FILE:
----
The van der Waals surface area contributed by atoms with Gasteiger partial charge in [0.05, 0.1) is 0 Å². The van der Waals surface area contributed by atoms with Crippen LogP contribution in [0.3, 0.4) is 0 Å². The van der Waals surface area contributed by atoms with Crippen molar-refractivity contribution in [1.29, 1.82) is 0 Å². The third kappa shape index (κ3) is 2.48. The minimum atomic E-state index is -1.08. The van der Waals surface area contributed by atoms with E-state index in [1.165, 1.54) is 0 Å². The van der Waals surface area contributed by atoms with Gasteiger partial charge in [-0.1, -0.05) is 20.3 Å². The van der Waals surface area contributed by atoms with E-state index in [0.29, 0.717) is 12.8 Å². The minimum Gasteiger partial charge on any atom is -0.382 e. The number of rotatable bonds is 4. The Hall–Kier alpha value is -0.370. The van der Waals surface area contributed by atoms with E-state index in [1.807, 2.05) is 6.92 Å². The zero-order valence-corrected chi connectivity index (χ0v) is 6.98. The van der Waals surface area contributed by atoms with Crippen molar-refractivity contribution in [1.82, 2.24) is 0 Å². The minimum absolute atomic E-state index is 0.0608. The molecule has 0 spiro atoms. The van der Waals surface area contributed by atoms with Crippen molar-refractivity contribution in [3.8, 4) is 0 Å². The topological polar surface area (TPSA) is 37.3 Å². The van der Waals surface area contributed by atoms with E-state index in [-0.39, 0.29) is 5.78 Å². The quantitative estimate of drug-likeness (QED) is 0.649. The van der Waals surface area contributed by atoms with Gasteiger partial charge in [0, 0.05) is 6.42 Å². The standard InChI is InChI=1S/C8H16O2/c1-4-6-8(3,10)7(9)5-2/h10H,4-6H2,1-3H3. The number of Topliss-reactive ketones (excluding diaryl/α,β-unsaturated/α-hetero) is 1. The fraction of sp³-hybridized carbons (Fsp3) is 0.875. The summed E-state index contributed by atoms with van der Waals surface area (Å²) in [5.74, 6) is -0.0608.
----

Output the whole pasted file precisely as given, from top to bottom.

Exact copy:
The van der Waals surface area contributed by atoms with Gasteiger partial charge in [0.05, 0.1) is 0 Å². The van der Waals surface area contributed by atoms with Crippen LogP contribution in [0.3, 0.4) is 0 Å². The van der Waals surface area contributed by atoms with Crippen molar-refractivity contribution in [1.29, 1.82) is 0 Å². The third kappa shape index (κ3) is 2.48. The minimum atomic E-state index is -1.08. The van der Waals surface area contributed by atoms with E-state index in [1.165, 1.54) is 0 Å². The van der Waals surface area contributed by atoms with Gasteiger partial charge in [-0.1, -0.05) is 20.3 Å². The van der Waals surface area contributed by atoms with E-state index in [0.29, 0.717) is 12.8 Å². The minimum Gasteiger partial charge on any atom is -0.382 e. The number of rotatable bonds is 4. The Hall–Kier alpha value is -0.370. The van der Waals surface area contributed by atoms with E-state index in [1.807, 2.05) is 6.92 Å². The zero-order valence-corrected chi connectivity index (χ0v) is 6.98. The van der Waals surface area contributed by atoms with Crippen molar-refractivity contribution in [1.82, 2.24) is 0 Å². The minimum absolute atomic E-state index is 0.0608. The molecule has 0 spiro atoms. The van der Waals surface area contributed by atoms with Crippen molar-refractivity contribution in [3.8, 4) is 0 Å². The topological polar surface area (TPSA) is 37.3 Å². The van der Waals surface area contributed by atoms with E-state index in [-0.39, 0.29) is 5.78 Å². The quantitative estimate of drug-likeness (QED) is 0.649. The van der Waals surface area contributed by atoms with Gasteiger partial charge in [0, 0.05) is 6.42 Å². The standard InChI is InChI=1S/C8H16O2/c1-4-6-8(3,10)7(9)5-2/h10H,4-6H2,1-3H3. The number of Topliss-reactive ketones (excluding diaryl/α,β-unsaturated/α-hetero) is 1. The fraction of sp³-hybridized carbons (Fsp3) is 0.875. The summed E-state index contributed by atoms with van der Waals surface area (Å²) in [5.74, 6) is -0.0608.